Former Carter Staffer Attacks Pat Robertson for His Stance on Pot, Over-Incarceration
During a 700 Club broadcast earlier this month, evangelical firebrand Pat Robertson repeated his belief that marijuana should be decriminalized, and that "every time the liberals pass a bill—I don't care what it involves—they stick criminal sanctions on it. They don't feel there is any way people are going to keep a law unless they can put them in jail."
Right on cue, Jimmy Carter's former secretary of Health, Education, and Welfare Joseph A. Califano has an op-ed in the Washington Post begging—nay, demanding—that Robertson think of the children:
I can't understand why an evangelical leader like the Rev. Robertson, who claims to be so devoted to protecting the young in our materialistic, instant-gratification, sexually-charged modern society, would want to legalize a third drug like marijuana, when we have shown such little ability to keep our two legal drugs, tobacco and alcohol, out of the hands of our children and teens.
In World War II we used to say, " Loose lips sink ships." In debates about the war on drugs, loose lips can sink children and teens.
Parents and teachers, clergy, and everyone involved in a child's life should understand that marijuana is a risky and addictive drug with serious health and social consequences. Rev. Robertson, before you speak again on this subject please remember this: Drugs are not dangerous because they are illegal; they are illegal because they are dangerous.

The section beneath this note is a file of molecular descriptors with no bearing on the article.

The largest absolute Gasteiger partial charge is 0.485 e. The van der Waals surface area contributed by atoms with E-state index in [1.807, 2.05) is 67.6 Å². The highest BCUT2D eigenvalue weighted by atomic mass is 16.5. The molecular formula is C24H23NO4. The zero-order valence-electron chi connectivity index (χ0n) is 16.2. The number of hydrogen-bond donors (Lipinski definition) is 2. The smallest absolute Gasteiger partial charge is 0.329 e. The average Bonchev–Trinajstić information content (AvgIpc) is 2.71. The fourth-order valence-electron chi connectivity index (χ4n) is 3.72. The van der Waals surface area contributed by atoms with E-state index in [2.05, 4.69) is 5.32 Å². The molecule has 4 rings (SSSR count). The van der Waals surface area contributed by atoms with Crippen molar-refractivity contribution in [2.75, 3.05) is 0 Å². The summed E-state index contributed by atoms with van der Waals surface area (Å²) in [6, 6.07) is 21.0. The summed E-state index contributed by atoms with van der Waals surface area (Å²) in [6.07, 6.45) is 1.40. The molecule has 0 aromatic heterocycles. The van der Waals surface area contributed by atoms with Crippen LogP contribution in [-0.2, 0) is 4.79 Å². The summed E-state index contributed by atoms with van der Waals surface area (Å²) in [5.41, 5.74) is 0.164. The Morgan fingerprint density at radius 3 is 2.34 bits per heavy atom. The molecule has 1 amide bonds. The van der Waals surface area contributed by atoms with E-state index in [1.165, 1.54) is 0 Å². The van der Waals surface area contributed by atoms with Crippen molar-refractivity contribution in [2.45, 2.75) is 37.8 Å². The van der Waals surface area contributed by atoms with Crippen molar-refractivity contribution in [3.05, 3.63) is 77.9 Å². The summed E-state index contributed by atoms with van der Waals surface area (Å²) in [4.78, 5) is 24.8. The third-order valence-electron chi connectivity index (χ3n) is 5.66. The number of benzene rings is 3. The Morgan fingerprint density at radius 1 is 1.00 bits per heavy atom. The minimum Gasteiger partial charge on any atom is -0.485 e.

As for Robertson's suggestion that pot be regulated like alcohol and tobacco, Califano rejects it out of hand:
Contrary to Robertson's belief that legalizing marijuana will reduce our nation's incarceration rates, the fact is that only 2 percent of all inmates are incarcerated for marijuana possession as their controlling or only offense.
Indeed, legalizing marijuana will likely increase criminal activity. Some two-thirds of incarcerated felons (1.5 million) meet the medical criteria for addiction and marijuana is commonly one of the first steps on the road to other drug addiction.
Most violent felonies, such as murder, rape and aggravated assault, occur when the perpetrator is high or drunk, and the lion's share of property crime involves people seeking money to buy drugs. And the legal drug alcohol that Robertson wants marijuana to be treated like is implicated in more violent crime than any other substance.
The notion that taxing sales of marijuana will provide a windfall for our public coffers is another (bong) pipe dream. For every $1 of taxes on tobacco and alcohol, our nation incurs $9 in state and federal health-care, criminal justice and social-service costs. These costs will skyrocket if legalization becomes the norm, increasing the drain on our public coffers.
Perhaps Califano hasn't read up on Portugal, which decriminalized drugs across the board and saw its addiction rates plummet; the occurrence of new HIV cases plummet; drug-related crimes plummet; and drug-related law enforcement spending plummet.
As for the one-dollar-in-nine-dollars-out claim: The Office of National Drug Control Policy will have a budget of around $25.6 billion next year, and local and state governments will spend billions more of their own tax revenue investigating, arresting, trying, and locking up users and dealers; treating uninsured meth makers for third degree burns (incurred via the shake-and-bake method, itself a product of anti-meth policies); giving public assistance to drug-war widows and orphans; and drug-testing unemployed people applying for both jobs and unemployment benefits. Forget one dollar in, nine dollars out: This year, just like last year and every year before it, the U.S. will takes zero dollars in—because you can't tax something that's illegal—and fork out billions.